“When the first rent payment came due before the dam and spillway were complete, he knew we did not have the money to pay him, so he postponed the starting date for six months or so, and when the starting date came around again, we were still short of money, so he postponed the starting date again.”

“We could not have made it without John’s help in postponing the starting dates and allowing the late payments from time to time. John is the best friend this lake ever had. He could have made it hard on us if he had insisted on following the contract to the letter.”

“The first rent payments were made by giving lots at face value that John Currie graciously accepted. I started raising money by taking a commitment on a lot to be paid when we reached a certain amount.”

Stockton then formed a corporation and let a contract for the dirt work.

Stockton: “The work progressed satisfactorily until June, when we had the most rain on record since they began keeping records in 1880, 9.85 inches.”

Currie: “In June, 1961, the lake filled in three hours after almost ten inches of rain fell on this watershed. Water began flowing over the unfinished dam at 11 a.m. and washed out a large section of the dam at 2 p.m.

Stockton: “We did not have the dam high enough to put water over the spillway. We lacked about 6 inches having it high enough. We had made arrangement for a flood from the beginning of the dirt work, but we were not able to handle the type of flood that came that morning. We thought the dam would hold all the water that would come down the creek, but we were sadly mistaken.”

“The lake filled up in three hours and started to go over the dam about 11 a.m., and 2 p.m. that afternoon, the dam broke and the lake emptied in about an hour and created the biggest flood in the history of Palo Duro Canyon. Luckily, no one was hurt.”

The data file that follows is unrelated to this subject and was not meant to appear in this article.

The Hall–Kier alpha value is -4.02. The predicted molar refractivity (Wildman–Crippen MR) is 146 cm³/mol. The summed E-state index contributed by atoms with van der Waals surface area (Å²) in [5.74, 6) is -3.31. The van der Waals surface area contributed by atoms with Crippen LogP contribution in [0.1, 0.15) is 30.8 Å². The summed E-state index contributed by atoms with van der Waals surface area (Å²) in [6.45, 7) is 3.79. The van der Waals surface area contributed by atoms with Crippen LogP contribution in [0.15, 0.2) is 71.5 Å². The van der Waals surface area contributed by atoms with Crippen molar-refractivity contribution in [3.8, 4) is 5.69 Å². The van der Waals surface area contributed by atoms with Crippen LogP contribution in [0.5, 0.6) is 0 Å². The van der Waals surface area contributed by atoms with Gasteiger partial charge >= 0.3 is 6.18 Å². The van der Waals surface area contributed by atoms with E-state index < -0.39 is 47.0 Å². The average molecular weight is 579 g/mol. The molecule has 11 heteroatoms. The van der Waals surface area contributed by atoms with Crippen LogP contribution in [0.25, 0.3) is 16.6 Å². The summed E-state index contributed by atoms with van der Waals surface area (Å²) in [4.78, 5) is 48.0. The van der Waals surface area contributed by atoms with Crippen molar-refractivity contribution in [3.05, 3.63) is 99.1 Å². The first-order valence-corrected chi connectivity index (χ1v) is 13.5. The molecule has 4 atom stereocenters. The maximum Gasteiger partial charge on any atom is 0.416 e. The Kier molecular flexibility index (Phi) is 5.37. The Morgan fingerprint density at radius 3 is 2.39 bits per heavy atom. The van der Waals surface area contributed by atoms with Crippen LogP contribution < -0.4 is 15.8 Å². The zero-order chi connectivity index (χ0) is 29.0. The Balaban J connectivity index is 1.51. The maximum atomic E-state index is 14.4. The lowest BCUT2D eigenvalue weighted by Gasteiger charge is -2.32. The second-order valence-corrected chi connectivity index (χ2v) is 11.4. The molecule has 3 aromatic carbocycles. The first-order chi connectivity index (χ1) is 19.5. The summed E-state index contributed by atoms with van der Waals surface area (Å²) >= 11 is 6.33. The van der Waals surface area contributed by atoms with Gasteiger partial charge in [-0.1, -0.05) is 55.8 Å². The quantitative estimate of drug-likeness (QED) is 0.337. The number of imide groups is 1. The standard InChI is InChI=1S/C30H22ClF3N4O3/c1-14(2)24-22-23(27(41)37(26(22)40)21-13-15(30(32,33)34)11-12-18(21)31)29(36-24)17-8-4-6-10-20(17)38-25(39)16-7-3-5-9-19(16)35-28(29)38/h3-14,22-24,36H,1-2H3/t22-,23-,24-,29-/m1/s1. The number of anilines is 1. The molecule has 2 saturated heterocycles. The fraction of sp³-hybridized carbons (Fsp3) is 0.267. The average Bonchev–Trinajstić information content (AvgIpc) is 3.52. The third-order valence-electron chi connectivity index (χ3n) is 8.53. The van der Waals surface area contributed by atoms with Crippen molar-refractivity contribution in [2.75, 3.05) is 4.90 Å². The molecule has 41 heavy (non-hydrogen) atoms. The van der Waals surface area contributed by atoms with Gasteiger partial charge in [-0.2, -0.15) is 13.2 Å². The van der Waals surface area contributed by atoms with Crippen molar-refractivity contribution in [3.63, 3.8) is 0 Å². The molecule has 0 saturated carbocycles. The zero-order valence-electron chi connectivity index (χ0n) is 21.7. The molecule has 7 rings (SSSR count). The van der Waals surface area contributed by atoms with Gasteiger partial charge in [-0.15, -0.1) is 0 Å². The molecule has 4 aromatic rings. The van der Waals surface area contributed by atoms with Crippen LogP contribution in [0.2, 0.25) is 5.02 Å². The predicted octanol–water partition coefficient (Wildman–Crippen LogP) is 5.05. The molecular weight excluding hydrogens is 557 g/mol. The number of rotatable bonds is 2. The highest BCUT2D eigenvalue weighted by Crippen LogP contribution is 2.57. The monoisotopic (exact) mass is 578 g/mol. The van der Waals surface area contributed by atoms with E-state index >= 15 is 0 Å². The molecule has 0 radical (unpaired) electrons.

Currie: “The future of Lake Stockton seemed impossible with the loss of financial backing and with criticism from many people. But Roy Stockton never lost faith; he was determined to complete the project. He solicited the help of P. B. Taylor, Stanley Crowe, Boyd Hinton, Gene Harris, L. E. Van Doren and others. Without the help of these men, the future of the lake was in question.”

 Stockton: “Several people thought that would be the end of the project, but we never stopped working. We just jumped back in as soon as it dried up enough for us to work and kept going until the dam was completed.”

 Currie: “Early in 1962 the dam was completed and the spillway was under construction. Roy Stockton and his family concentrated on supervision of all projects. Roads and bridges were built adjoining surveyed lots. Lot sales progressed even more with the drilling of water wells and the construction of a nine-hole golf course", now a eighteen-hole golf course.

 Another milestone was the construction of the Sanddrift Restaurant on the lot farthest east on North Shore Drive early in 1963. A year later, the building was given to Lake Stockton by John Currie and was moved to the present clubhouse location. During this year the lake filled, “and there appeared a most beautiful body of water surrounded by cottonwood trees and cedar-covered bluffs.”

 So ended the accounts of Mr. Stockton and Mr. Currie of the beginnings of Lake Tanglewood, but of course the true beginning took place long before, perhaps ninety million years before. The canyon that holds Lake Tanglewood is an upstream section of Palo Duro Canyon formed through “at least four geologic ages” by water erosion of the Prairie Dog Town Fork of the Red River.